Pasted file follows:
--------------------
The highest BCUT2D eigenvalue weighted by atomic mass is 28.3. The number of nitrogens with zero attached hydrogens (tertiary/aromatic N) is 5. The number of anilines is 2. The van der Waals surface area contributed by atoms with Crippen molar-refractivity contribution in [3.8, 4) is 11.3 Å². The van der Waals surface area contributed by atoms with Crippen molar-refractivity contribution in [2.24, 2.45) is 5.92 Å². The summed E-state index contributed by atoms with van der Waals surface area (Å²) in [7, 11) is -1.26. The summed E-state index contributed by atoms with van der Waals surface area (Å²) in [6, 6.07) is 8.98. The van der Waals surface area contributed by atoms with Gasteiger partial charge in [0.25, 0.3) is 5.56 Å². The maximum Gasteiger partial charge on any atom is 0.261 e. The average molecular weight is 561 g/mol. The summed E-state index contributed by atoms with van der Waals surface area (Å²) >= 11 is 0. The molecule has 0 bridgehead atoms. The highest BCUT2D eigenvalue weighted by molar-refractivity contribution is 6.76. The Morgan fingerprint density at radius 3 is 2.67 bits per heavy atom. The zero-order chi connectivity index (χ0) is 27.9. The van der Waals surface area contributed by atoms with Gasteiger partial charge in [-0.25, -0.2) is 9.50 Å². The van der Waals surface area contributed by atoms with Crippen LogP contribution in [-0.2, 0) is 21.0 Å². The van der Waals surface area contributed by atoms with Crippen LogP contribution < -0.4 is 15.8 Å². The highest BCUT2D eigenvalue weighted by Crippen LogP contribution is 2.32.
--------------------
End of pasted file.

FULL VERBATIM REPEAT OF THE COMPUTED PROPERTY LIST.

The highest BCUT2D eigenvalue weighted by atomic mass is 28.3. The number of nitrogens with zero attached hydrogens (tertiary/aromatic N) is 5. The number of anilines is 2. The van der Waals surface area contributed by atoms with Crippen molar-refractivity contribution in [3.8, 4) is 11.3 Å². The van der Waals surface area contributed by atoms with Crippen molar-refractivity contribution in [2.24, 2.45) is 5.92 Å². The summed E-state index contributed by atoms with van der Waals surface area (Å²) in [7, 11) is -1.26. The summed E-state index contributed by atoms with van der Waals surface area (Å²) in [6, 6.07) is 8.98. The van der Waals surface area contributed by atoms with Gasteiger partial charge in [0.25, 0.3) is 5.56 Å². The maximum Gasteiger partial charge on any atom is 0.261 e. The average molecular weight is 561 g/mol. The summed E-state index contributed by atoms with van der Waals surface area (Å²) >= 11 is 0. The molecule has 0 bridgehead atoms. The highest BCUT2D eigenvalue weighted by molar-refractivity contribution is 6.76. The Morgan fingerprint density at radius 3 is 2.67 bits per heavy atom. The zero-order chi connectivity index (χ0) is 27.9. The van der Waals surface area contributed by atoms with Gasteiger partial charge in [-0.25, -0.2) is 9.50 Å². The van der Waals surface area contributed by atoms with Crippen LogP contribution in [-0.2, 0) is 21.0 Å². The van der Waals surface area contributed by atoms with Crippen LogP contribution < -0.4 is 15.8 Å². The highest BCUT2D eigenvalue weighted by Crippen LogP contribution is 2.32.